As the holiday season approaches, many scientists are preparing to adjust their habits to cope with the occasional stress arising from the conflict between the demands of the lab and family. Stress is also sensed at the cellular level, and there is growing evidence that an imbalance in lipid homeostasis triggers compensatory alterations in metabolism to relieve stress and rebalance the system.
The endoplasmic reticulum is a principal site for membrane biogenesis and a major distribution hub for lipid trafficking to and from the cell. It is not surprising, then, that the endoplasmic reticulum (ER) is the focus of the cellular response to stress arising from lipid overload or lipid depletion. The ER stress response has been defined by delineating the biochemical signals and associated adaptations triggered by misfolded ER lumenal proteins or defects in protein glycosylation. Those stressors, acting through their downstream transcriptional effectors, also elicit significant changes in lipid metabolism, linking ER lipid homeostasis and protein quality control.
The transcriptional changes activated by ER stress target the biosynthetic pathways for cholesterol, fatty acid, phospholipid and/or triglyceride biosynthesis and can result in significant alterations in lipid composition, depending on the cell lineage and nature of the stress. Fatty acids, whether derived from the diet or synthesized de novo, are destined for either destruction by oxidation or incorporation into membrane structural lipids. If the fatty acid supply exceeds the capacity of these two processes, the excess fatty acids are converted to cholesterol esters and triglycerides and packaged into lipid droplets. Lipid droplet accumulation serves as an outlet to relieve the stress of fatty acid overload on ER membrane lipid biogenesis.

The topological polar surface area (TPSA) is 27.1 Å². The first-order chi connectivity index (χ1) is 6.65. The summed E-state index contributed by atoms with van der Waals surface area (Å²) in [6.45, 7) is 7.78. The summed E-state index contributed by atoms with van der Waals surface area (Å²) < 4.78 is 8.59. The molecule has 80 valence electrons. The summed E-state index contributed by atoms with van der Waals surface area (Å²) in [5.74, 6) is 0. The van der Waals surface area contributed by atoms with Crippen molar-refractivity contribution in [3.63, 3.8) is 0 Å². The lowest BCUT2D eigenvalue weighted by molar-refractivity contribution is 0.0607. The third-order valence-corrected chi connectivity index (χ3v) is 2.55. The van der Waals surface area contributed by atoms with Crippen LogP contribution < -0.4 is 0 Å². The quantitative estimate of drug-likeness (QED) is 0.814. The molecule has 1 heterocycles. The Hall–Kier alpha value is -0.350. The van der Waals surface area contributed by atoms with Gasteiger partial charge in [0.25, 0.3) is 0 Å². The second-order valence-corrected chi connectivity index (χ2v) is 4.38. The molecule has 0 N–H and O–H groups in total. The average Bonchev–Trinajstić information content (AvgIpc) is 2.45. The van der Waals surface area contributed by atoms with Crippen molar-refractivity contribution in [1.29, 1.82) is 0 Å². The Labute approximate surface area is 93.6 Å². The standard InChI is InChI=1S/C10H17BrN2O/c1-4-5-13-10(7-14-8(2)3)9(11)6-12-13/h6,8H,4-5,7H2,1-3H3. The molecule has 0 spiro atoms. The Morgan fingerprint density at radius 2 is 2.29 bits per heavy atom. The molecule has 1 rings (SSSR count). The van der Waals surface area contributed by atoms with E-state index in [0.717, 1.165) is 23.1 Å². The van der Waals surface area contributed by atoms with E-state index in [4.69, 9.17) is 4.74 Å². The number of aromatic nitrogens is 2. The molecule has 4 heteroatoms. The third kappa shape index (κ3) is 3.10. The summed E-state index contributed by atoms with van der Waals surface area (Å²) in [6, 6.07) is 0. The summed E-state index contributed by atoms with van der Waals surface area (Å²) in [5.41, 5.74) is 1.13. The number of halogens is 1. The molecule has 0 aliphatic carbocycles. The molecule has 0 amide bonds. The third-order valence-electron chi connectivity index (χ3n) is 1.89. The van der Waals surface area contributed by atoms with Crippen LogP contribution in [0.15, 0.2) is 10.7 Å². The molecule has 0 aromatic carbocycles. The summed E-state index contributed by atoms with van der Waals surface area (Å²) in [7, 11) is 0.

In September, the 50th International Conference on the Bioscience of Lipids was held in Regensburg, Germany. The five-day meeting focused on the biological and regulatory functions of lipid molecular species, but each session had presentations that touched on factors that govern lipid homeostasis and lipid droplet formation.
The presentations reflected the early development of LipidomicNet, the European Union Framework VII project focused on the structure of lipid droplets and their function in human health and disease that kicked off just last year. Lipid droplet formation is a hallmark of “energy-overload” metabolic diseases that are a major heath concern. One goal of LipidomicNet is to integrate lipid structure profiles with proteome and transcriptome analysis to reveal the interrelationship between gene expression and lipid droplet formation.
The project also manages the LipidomicNetWiki (www.lipidomicnet.org), in close collaboration with LIPID Metabolites and Pathways Strategy (LIPID MAPS) and Lipid Bank-Japan. One hope is that those investigators who “bump” into lipid metabolism in their work will take advantage of the LipidomicsWiki to help sort out the cellular responses to metabolic stress.
All members of the Lipidomics Expertise Platform are allowed to edit and add content to LipidomicNet-Wiki, so I encourage you to register with the LEP (http://bit.ly/2Y2nOo) and start contributing.
As for preventing holiday stress, I recommend watching out for lipid overload!
Suzanne Jackowski (firstname.lastname@example.org) is a member of the department of infectious diseases at St. Jude Children’s Research Hospital.